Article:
Saturday, April 3, 2010
Family Owned Means Family Farm
In rural Missouri there lives a family, this family has a farm. The farm on which this family lives has quite a few large barns. These barns are home to lots of pigs and these pigs are corporate owned. The building on the farm that's owned by the family is classified as...a CAFO.
The screams of discontent are already echoing through my computer's monitor. But before you click out of this blog let me just say with a big ol' grin, welcome to the Bacon Blogger, stick around and you just might learn something.
I am the Bacon Blogger and I am here to try and give the other side of the story. Yes, we have a corporate contract. Yes, we raise our pigs in a climate controled building with automated feeding and watering systems. Because of this are we still "real" farmers? According to the vast majority of the animal activists and those who adamantly support them we are not "real" farmers. Really? That's news to me. Then, what exactly have we been doing every day with these pigs and tractors?
Obviously, I can't speak for every farmer out there nor can I speak for every CAFO out there but I can tell you this, don't believe everything you read. One of the many misconceptions about this type of operation is that all CAFOs are corporate owned and migrant workers slave away in brutal conditions. Not true. Given, there are some corporations that buy the land, build the building, and hire workers (mostly locals) to take care of the livestock; BUT (and as you can see from the caps lock that's a big but), there are also companies that go directly to the farmer (a really real farmer) instead of just buying them out. Some companies, like the one we go through, keep families farming. The farmer still owns the land and the building, the only thing on this farm that is not the property of our family are the pigs however we care for them, no one else.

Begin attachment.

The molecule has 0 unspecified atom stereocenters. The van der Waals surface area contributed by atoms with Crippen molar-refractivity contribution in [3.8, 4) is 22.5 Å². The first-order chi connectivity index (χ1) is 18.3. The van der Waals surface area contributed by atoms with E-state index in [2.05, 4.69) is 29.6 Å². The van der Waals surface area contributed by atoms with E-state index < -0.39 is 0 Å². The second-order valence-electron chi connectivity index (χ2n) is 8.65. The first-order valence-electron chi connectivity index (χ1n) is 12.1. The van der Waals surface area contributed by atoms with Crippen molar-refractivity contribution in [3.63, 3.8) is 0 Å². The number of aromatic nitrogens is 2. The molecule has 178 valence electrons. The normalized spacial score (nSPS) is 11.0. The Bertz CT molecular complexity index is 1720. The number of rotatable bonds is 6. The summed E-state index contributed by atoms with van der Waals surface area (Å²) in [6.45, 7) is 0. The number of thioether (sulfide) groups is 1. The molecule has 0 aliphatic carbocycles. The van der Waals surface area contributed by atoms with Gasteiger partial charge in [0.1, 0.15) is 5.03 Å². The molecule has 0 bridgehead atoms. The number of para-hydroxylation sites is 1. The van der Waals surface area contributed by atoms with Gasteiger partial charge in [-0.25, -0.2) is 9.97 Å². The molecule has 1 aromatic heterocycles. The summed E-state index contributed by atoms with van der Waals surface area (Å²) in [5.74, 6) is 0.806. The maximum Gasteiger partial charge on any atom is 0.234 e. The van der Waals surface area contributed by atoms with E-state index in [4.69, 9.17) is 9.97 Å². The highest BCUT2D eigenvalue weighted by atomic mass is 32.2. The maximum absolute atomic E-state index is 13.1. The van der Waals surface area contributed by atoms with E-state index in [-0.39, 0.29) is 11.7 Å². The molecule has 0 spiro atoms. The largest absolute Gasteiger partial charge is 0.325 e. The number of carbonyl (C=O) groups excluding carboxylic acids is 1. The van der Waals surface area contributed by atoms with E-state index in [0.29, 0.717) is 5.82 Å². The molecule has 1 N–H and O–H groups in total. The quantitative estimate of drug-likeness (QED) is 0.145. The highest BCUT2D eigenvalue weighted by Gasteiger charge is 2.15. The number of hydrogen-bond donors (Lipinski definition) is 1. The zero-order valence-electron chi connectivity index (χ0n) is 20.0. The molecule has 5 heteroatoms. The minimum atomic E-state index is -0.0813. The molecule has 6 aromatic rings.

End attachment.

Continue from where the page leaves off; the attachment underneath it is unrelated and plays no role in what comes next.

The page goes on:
"What!?" You might be asking, "You mean the people who own the buildings aren't just a bunch of greedy, tycoon shareholders that rape the profit from the working man?"
It's true. Yet another CAFO misconception. Without our barns this family farm would not have been able to grow from 80 acres to over 500 acres and this farm would not have been able to provide jobs and financial support to four separate households, all of which are family. However, despite all this there are still people out there that claim we are not a family farm nor are we "real" farmers.
As stated before, I can't speak for everyone but I can speak for our farm. Just as not every vegan is a radical activist willing to kill for what they believe in, CAFOs are not animal warehouses filled with disgruntled swine. We DO NOT abuse our animals and we DO NOT "spray them down daily with antibiotics" (yes I've actually read that one). What we do do is care for these animals and keep them healthy. That is no easy task, either. We work seven days a week to keep this ship afloat and if that's not real farming then I don't know what is. These animals are our livelihood, not one family but four families livelihoods, we can't afford to mistreat our animals nor do we want to.
Bottom line, before you judge a CAFO why don't you try learning about a real CAFO from a real farmer.
I am the Bacon Blogger and we are real farmers.